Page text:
How To Write A Safeguarding Policy

If your organisation works with young people it’s essential to have a clear safeguarding policy to ensure they are kept safe and protected from harm. These guidelines will enable you to respond to any concerns raised about child protection in the correct manner.

You might not have come across a safeguarding policy before or just taken on a role that looks after child protection, so here we explain the basics and what such a policy needs to include.

Why have a Safeguarding Policy?

All organisations that work with children in some way need an up to date safeguarding policy and this is more than just about child protection. Safeguarding relates to what actions are put in place to protect children from harm and promote their welfare, and it is the responsibility of all involved.

The policy should include a statement that highlights your commitment to protect all children that you’re involved with. It also needs to show how you will keep children safe, such as requiring a basic DBS check for everyone working with them, how you will respond to concerns and include a list of procedures that support the policy.

How To Write A Safeguarding Policy

Writing a Safeguarding Policy

The policy ideally needs to be no longer than two A4 sides. Firstly, it should set out the purpose and function of the organisation, the commitment it has to ensure children are safe and briefly how this will be met.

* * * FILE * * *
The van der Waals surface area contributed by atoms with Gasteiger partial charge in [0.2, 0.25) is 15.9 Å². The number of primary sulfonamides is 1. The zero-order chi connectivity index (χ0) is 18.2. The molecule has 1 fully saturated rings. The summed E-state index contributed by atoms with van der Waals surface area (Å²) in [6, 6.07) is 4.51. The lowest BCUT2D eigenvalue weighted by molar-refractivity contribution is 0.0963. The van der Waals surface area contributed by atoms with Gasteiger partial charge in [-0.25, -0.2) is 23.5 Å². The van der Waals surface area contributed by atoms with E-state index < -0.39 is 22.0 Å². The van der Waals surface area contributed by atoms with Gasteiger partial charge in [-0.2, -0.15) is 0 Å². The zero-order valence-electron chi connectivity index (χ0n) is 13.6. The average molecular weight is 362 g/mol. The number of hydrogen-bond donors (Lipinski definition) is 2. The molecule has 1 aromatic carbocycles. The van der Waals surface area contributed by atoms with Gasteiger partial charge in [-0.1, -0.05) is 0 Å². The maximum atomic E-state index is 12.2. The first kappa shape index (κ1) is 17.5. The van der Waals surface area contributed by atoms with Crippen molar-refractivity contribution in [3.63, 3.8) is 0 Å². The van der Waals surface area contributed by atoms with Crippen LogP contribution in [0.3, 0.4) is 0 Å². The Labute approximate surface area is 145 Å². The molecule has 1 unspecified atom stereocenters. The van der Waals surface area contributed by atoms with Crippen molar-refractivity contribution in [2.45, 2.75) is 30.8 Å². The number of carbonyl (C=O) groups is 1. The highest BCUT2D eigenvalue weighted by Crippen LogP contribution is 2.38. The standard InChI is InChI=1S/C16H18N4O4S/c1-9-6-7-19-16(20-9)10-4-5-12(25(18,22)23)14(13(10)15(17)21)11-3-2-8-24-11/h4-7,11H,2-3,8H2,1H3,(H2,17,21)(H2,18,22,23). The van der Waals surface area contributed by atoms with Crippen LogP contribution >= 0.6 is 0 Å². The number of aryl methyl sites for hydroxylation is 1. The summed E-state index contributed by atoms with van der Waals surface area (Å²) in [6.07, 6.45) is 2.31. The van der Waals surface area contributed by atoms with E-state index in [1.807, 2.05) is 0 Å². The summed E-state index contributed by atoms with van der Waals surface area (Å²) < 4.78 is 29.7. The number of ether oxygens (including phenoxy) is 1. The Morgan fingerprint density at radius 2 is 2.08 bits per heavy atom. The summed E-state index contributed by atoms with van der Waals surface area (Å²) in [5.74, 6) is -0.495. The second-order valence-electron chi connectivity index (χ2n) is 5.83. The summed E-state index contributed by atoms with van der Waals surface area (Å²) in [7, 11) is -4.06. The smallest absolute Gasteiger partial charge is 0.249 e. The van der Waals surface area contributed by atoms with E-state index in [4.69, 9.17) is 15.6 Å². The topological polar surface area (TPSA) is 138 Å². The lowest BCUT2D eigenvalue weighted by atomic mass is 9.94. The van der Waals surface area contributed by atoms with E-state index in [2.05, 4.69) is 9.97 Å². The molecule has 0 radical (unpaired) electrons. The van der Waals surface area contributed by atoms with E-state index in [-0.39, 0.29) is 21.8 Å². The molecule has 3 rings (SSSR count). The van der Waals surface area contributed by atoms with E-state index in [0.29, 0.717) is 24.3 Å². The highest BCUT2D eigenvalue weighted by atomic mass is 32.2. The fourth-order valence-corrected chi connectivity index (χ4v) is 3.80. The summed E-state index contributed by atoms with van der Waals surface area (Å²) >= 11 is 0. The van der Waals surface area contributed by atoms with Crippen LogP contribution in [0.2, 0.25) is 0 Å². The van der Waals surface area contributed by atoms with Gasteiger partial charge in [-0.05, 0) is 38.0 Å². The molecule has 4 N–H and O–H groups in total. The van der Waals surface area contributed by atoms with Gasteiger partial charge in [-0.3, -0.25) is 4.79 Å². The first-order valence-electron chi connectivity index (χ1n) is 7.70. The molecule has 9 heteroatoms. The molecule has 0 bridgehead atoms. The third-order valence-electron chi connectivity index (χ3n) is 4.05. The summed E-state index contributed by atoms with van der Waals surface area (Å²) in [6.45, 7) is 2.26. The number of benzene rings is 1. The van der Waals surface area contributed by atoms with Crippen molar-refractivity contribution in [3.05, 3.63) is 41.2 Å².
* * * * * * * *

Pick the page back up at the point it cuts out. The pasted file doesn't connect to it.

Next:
You need to provide details of relevant laws and guidance, such as providing basic DBS checks, which can be completed by companies like, and how the safeguarding policy runs alongside other procedures; for instance recruitment, internet use and the taking of photos.

Within the policy there should be an equality statement to highlight that all children, regardless of gender, age, disability, religious belief, racial heritage, identity or sexual orientation, have the same rights to protection. It needs to be clear who this policy relates to; for example, should all adults within the organisation fall under the scope or just those in direct contact with children, and what about people with occasional contact, like caretakers?

At the end there needs to be a date the policy comes into effect and review dates. It can then be agreed by everyone and a plan implemented to ensure that all children and adults are aware and understand it.